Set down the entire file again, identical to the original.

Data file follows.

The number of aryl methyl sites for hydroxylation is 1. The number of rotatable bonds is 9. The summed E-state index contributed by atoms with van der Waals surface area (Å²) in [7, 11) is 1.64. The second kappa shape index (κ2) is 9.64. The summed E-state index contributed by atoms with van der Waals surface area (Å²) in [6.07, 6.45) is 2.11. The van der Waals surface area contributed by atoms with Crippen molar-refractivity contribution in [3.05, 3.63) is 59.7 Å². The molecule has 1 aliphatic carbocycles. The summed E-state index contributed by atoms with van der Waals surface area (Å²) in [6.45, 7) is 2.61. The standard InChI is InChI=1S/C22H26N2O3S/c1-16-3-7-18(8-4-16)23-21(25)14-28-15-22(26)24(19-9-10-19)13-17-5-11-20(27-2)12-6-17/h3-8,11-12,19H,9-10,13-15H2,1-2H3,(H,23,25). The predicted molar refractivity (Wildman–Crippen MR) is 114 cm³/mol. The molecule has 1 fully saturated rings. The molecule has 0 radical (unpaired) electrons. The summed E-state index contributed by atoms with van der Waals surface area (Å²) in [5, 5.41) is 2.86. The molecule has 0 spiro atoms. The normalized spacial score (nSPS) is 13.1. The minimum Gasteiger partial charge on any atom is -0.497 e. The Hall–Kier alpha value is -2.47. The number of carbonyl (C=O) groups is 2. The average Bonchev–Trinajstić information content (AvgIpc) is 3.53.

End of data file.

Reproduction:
The number of aryl methyl sites for hydroxylation is 1. The number of rotatable bonds is 9. The summed E-state index contributed by atoms with van der Waals surface area (Å²) in [7, 11) is 1.64. The second kappa shape index (κ2) is 9.64. The summed E-state index contributed by atoms with van der Waals surface area (Å²) in [6.07, 6.45) is 2.11. The van der Waals surface area contributed by atoms with Crippen molar-refractivity contribution in [3.05, 3.63) is 59.7 Å². The molecule has 1 aliphatic carbocycles. The summed E-state index contributed by atoms with van der Waals surface area (Å²) in [6.45, 7) is 2.61. The standard InChI is InChI=1S/C22H26N2O3S/c1-16-3-7-18(8-4-16)23-21(25)14-28-15-22(26)24(19-9-10-19)13-17-5-11-20(27-2)12-6-17/h3-8,11-12,19H,9-10,13-15H2,1-2H3,(H,23,25). The predicted molar refractivity (Wildman–Crippen MR) is 114 cm³/mol. The molecule has 1 fully saturated rings. The molecule has 0 radical (unpaired) electrons. The summed E-state index contributed by atoms with van der Waals surface area (Å²) in [5, 5.41) is 2.86. The molecule has 0 spiro atoms. The normalized spacial score (nSPS) is 13.1. The minimum Gasteiger partial charge on any atom is -0.497 e. The Hall–Kier alpha value is -2.47. The number of carbonyl (C=O) groups is 2. The average Bonchev–Trinajstić information content (AvgIpc) is 3.53.